Czech gov’t ends eco-tender, mulls follow-up

Czech government buries controversial ‘eco-tender,’ will map out pollution problem and possible solutions early next year

The so-called Ostrava lagoons, one of the country's worst pollution legacies lying on the outskirts of the city foto: ČTKČeská pozice

The so-called Ostrava lagoons, one of the country's worst pollution legacies lying on the outskirts of the city

The Czech government drew a final line Wednesday under its much criticized plans to deal with a large part of the country’s pollution problems in one swoop through a massive  “eco-tender.”  The government agreed to the Finance Ministry’s previous proposal not to recommend any winners from the three submitted bids to do the work and thus buried the tender.

Bids to deal with the around 600 sites ranged from Kč 56.8 billion to Kč 65.5 billion with the whole process coming under fire from environmental and anti-corruption groups which warned that the tender had been so badly framed that the state was likely to pay through the nose for poor work with the competing companies likely to share the spoils of the massive contract between them.

The Czech branch of Transparancy International was a fierce critic of the tender, pointing out that the original idea of a big contact attracting the best European companies specializing in pollution resolution simply had not happened.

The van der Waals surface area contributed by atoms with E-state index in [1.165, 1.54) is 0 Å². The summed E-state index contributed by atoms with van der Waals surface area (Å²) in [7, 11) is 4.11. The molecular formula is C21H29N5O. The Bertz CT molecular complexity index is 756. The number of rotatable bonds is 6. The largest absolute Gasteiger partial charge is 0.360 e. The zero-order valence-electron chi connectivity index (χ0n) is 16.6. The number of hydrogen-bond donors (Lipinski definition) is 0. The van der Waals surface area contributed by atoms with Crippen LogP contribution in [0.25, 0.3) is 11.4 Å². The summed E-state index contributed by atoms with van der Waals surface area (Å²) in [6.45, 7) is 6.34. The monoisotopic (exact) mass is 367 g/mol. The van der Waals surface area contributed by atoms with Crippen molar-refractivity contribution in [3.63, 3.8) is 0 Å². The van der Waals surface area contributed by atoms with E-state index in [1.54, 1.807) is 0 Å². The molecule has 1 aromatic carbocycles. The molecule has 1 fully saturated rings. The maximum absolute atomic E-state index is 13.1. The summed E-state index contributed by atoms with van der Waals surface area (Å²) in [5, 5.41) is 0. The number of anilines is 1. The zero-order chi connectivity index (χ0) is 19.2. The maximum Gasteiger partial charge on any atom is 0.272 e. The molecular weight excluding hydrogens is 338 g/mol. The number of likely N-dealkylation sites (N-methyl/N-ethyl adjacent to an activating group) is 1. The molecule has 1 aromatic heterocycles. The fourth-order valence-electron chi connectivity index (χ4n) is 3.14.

‘I do not think that the idea will come up again of a single, big eco-tender.’

Prime Minister Petr Nečas (Civic Democrat, ODS) explained that the government’s “economic ministers,” a term which embraces most ministries having an input into economic debates with the exception of the likes of the Ministry of Culture, will meet again in the first quarter of 2012 to map out how the Czech Republic’s pollution legacy will be dealt with. “I do not think that the idea will come up again of a single, big eco-tender,” he added.

Nečas hinted that the original “eco-tender” had probably been drawn much too widely and that a new look would be taken at the pollution black spots to determine which needed to be subject to a thorough clean-up. The prime minister said  that some reasoned opinions already pointed towards that conclusion. Some of the sites had been earmarked for clean-ups in the ‘90s and the situations now are not necessarily the same, Nečas said.

There has been speculation that the big industrial and financial lobby groups that stood to benefit most from the big tender will do everything they can to revive it. The Mediafax news agency reported Wednesday that the government commissioned assessments of the final three bids for the clean-up will remain secret.